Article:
She likes doing special things for residents and said her staff will do anything for them.
“I have great staff,” she said. “They all are awesome. I can’t praise them enough for their kindness.”
Families have expressed appreciation throughout the years.
The daughter of one resident even gave Heidemann a lighted glass angel figurine.
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“I have been given lots of angels throughout my nursing years from families, friends and my co-workers,” she said.
“Because I count on them,” she said. “Not only do I believe in them, but I count on them to make the residents’ crossing over easier.”
Heidemann recalls that first encounter with the woman who wanted her to make the lady in white go away.
She recalls being with other residents in similar situations.
“When they do pass away, I always tell them it’s OK, when the light is there to go with the angels,” she said. “I believe to this day the angels come.”
She notes something else.
“Families want to stick around and be there, just hovering, but the resident can hear what they’re saying and they want to be a part of it, but they cannot relax,” she said. “Sometimes, they need to let their loved one go and tell their loved one, ‘It’s OK. We’ll be fine.’
“Sometimes, our families need permission to leave them to go to heaven.”
Heidemann knows families may want to be there and that’s OK, too.
“But you have to listen and look for the signs of what the resident needs,” she said.
As she talks about angels, Heidemann displays a very special figurine.
This angel features the photograph of her late son, Karl Heidemann, who died five years ago.
He would have turned 48 in November.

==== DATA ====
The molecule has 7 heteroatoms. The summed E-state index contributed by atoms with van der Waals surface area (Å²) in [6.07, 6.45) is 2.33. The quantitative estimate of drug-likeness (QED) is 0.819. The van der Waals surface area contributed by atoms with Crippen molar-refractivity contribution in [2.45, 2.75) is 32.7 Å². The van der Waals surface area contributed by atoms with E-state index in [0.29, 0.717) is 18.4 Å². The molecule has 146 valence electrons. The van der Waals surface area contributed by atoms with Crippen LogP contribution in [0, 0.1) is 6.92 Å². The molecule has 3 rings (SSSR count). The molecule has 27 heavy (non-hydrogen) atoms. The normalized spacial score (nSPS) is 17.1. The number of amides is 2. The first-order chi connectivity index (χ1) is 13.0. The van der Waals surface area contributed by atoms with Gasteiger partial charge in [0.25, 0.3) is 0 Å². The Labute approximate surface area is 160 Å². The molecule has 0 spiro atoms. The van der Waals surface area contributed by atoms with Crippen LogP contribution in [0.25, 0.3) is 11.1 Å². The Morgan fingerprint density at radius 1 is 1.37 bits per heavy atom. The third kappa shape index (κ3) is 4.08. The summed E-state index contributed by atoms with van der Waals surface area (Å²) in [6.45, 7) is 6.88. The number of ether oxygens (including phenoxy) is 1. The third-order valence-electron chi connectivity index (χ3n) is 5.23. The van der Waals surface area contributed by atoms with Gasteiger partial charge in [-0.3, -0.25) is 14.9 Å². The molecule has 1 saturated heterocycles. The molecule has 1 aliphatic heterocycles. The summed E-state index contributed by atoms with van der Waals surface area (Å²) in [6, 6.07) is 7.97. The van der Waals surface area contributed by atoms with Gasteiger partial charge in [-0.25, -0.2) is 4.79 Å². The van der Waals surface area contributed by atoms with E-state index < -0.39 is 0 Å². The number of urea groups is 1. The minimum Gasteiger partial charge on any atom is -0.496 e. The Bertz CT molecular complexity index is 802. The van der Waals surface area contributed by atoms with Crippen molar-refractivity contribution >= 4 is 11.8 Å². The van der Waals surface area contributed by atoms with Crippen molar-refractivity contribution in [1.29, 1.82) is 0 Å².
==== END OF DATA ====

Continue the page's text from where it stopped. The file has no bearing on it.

Heidemann traces her son’s death to a confrontation with a suspect, who had drugs. The incident led to a shoulder injury, which required surgery seven years later.
The procedure went well, but two days later her son died.
Heidemann said she and the doctors attribute her son’s death to a post-surgery blood clot.
She lives by something her son taught her.
“I’m not out to make a lot of money,” he told her. “I want to make a difference.”
And he did.
“He saved his best friend from drowning when they were in scouting and I had many mothers come to me at the funeral who told me if it wasn’t for my son, their son would be dead or on drugs,” she said.
Heidemann said her son left her with two wonderful grandchildren and is close to her daughter-in-law, Sheri, has remarried to a wonderful man.
It was her daughter-in-law who gave Heidemann the angel figurine with the photo of her son.
As she reflects on her career, Heidemann appreciates the gratitude families have for those who care for their loved ones. She enjoys meeting residents and learning about their lives.
“To me, my nursing is a gift from God,” Heidemann said. “I’ve listened to him and he has led me all these times.”
She said God has taught her patience and to stay calm.
And although she could retire, Heidemann plans to continue working.
“I could retire and clean a cupboard — forget it,” she said.
She thinks Dunklau — where she’s been for the last 20 years — is a good place to work.
She’s already traveled to Paris, Australia and Myrtle Beach. She’s been to Alaska twice and as an Elvis fan has visited Graceland.
Her future plans include more travel, playing with her grandchildren—and maybe cleaning a cupboard.
Is Heidemann an angel?
“I hope so,” she said.